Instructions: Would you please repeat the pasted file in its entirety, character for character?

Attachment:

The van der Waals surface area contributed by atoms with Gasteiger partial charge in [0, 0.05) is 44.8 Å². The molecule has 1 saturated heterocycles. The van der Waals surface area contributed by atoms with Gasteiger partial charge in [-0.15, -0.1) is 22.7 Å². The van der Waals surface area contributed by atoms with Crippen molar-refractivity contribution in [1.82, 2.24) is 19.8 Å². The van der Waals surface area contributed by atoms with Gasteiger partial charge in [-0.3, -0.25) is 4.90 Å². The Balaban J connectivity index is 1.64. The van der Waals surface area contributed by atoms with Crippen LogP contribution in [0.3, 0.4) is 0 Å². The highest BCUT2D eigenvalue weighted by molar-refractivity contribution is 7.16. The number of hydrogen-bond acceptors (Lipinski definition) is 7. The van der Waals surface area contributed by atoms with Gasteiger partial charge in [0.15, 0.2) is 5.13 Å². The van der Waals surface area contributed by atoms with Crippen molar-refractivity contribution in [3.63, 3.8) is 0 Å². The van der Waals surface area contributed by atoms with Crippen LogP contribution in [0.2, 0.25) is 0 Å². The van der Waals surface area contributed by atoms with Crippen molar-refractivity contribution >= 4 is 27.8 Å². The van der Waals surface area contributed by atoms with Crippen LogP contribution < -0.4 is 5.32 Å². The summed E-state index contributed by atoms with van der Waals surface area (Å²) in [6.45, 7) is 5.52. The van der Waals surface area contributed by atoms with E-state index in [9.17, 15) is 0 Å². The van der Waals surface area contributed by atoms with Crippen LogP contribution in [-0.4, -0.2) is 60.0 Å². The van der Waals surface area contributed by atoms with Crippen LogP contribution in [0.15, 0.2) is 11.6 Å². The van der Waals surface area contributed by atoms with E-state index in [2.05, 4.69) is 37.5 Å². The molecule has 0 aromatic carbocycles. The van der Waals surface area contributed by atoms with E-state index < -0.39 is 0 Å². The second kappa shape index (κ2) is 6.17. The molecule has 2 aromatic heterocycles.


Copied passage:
The van der Waals surface area contributed by atoms with Gasteiger partial charge in [0, 0.05) is 44.8 Å². The molecule has 1 saturated heterocycles. The van der Waals surface area contributed by atoms with Gasteiger partial charge in [-0.15, -0.1) is 22.7 Å². The van der Waals surface area contributed by atoms with Crippen molar-refractivity contribution in [1.82, 2.24) is 19.8 Å². The van der Waals surface area contributed by atoms with Gasteiger partial charge in [-0.3, -0.25) is 4.90 Å². The Balaban J connectivity index is 1.64. The van der Waals surface area contributed by atoms with Crippen LogP contribution in [0.3, 0.4) is 0 Å². The highest BCUT2D eigenvalue weighted by molar-refractivity contribution is 7.16. The number of hydrogen-bond acceptors (Lipinski definition) is 7. The van der Waals surface area contributed by atoms with Gasteiger partial charge in [0.15, 0.2) is 5.13 Å². The van der Waals surface area contributed by atoms with Crippen molar-refractivity contribution in [3.63, 3.8) is 0 Å². The van der Waals surface area contributed by atoms with Crippen LogP contribution in [0.2, 0.25) is 0 Å². The van der Waals surface area contributed by atoms with Crippen molar-refractivity contribution >= 4 is 27.8 Å². The van der Waals surface area contributed by atoms with Crippen LogP contribution < -0.4 is 5.32 Å². The summed E-state index contributed by atoms with van der Waals surface area (Å²) in [6.45, 7) is 5.52. The van der Waals surface area contributed by atoms with E-state index in [9.17, 15) is 0 Å². The van der Waals surface area contributed by atoms with Crippen LogP contribution in [-0.4, -0.2) is 60.0 Å². The van der Waals surface area contributed by atoms with Crippen LogP contribution in [0.15, 0.2) is 11.6 Å². The van der Waals surface area contributed by atoms with E-state index in [2.05, 4.69) is 37.5 Å². The molecule has 0 aromatic carbocycles. The van der Waals surface area contributed by atoms with E-state index < -0.39 is 0 Å². The second kappa shape index (κ2) is 6.17. The molecule has 2 aromatic heterocycles.